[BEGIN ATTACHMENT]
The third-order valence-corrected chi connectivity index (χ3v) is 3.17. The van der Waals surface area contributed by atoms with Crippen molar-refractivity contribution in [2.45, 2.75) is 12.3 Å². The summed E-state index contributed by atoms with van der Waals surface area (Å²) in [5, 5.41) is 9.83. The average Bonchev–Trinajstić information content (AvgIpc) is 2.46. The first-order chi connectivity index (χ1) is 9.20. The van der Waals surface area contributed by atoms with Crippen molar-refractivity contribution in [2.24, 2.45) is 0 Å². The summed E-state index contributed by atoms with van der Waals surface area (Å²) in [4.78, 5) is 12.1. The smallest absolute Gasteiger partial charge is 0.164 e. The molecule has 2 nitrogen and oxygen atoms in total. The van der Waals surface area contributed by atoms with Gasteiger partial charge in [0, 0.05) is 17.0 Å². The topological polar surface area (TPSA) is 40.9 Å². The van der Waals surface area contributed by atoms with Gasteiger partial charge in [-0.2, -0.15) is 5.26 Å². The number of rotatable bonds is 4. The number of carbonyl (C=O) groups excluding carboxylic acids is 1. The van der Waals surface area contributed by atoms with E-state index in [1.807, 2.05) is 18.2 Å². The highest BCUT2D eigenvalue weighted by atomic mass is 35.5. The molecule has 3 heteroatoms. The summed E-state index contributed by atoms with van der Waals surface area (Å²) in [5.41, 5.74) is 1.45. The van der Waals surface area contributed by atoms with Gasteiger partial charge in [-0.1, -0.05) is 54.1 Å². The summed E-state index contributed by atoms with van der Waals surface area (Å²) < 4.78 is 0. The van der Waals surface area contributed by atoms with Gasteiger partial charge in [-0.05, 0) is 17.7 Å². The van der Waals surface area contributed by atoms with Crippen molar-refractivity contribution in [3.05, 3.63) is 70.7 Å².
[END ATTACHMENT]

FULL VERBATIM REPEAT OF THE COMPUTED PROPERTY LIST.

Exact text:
The third-order valence-corrected chi connectivity index (χ3v) is 3.17. The van der Waals surface area contributed by atoms with Crippen molar-refractivity contribution in [2.45, 2.75) is 12.3 Å². The summed E-state index contributed by atoms with van der Waals surface area (Å²) in [5, 5.41) is 9.83. The average Bonchev–Trinajstić information content (AvgIpc) is 2.46. The first-order chi connectivity index (χ1) is 9.20. The van der Waals surface area contributed by atoms with Crippen molar-refractivity contribution in [2.24, 2.45) is 0 Å². The summed E-state index contributed by atoms with van der Waals surface area (Å²) in [4.78, 5) is 12.1. The smallest absolute Gasteiger partial charge is 0.164 e. The molecule has 2 nitrogen and oxygen atoms in total. The van der Waals surface area contributed by atoms with Gasteiger partial charge in [0, 0.05) is 17.0 Å². The topological polar surface area (TPSA) is 40.9 Å². The van der Waals surface area contributed by atoms with Gasteiger partial charge in [-0.2, -0.15) is 5.26 Å². The number of rotatable bonds is 4. The number of carbonyl (C=O) groups excluding carboxylic acids is 1. The van der Waals surface area contributed by atoms with E-state index in [1.807, 2.05) is 18.2 Å². The highest BCUT2D eigenvalue weighted by atomic mass is 35.5. The molecule has 3 heteroatoms. The summed E-state index contributed by atoms with van der Waals surface area (Å²) in [5.41, 5.74) is 1.45. The van der Waals surface area contributed by atoms with Gasteiger partial charge in [-0.1, -0.05) is 54.1 Å². The summed E-state index contributed by atoms with van der Waals surface area (Å²) < 4.78 is 0. The van der Waals surface area contributed by atoms with Gasteiger partial charge in [-0.05, 0) is 17.7 Å². The van der Waals surface area contributed by atoms with Crippen molar-refractivity contribution in [3.05, 3.63) is 70.7 Å².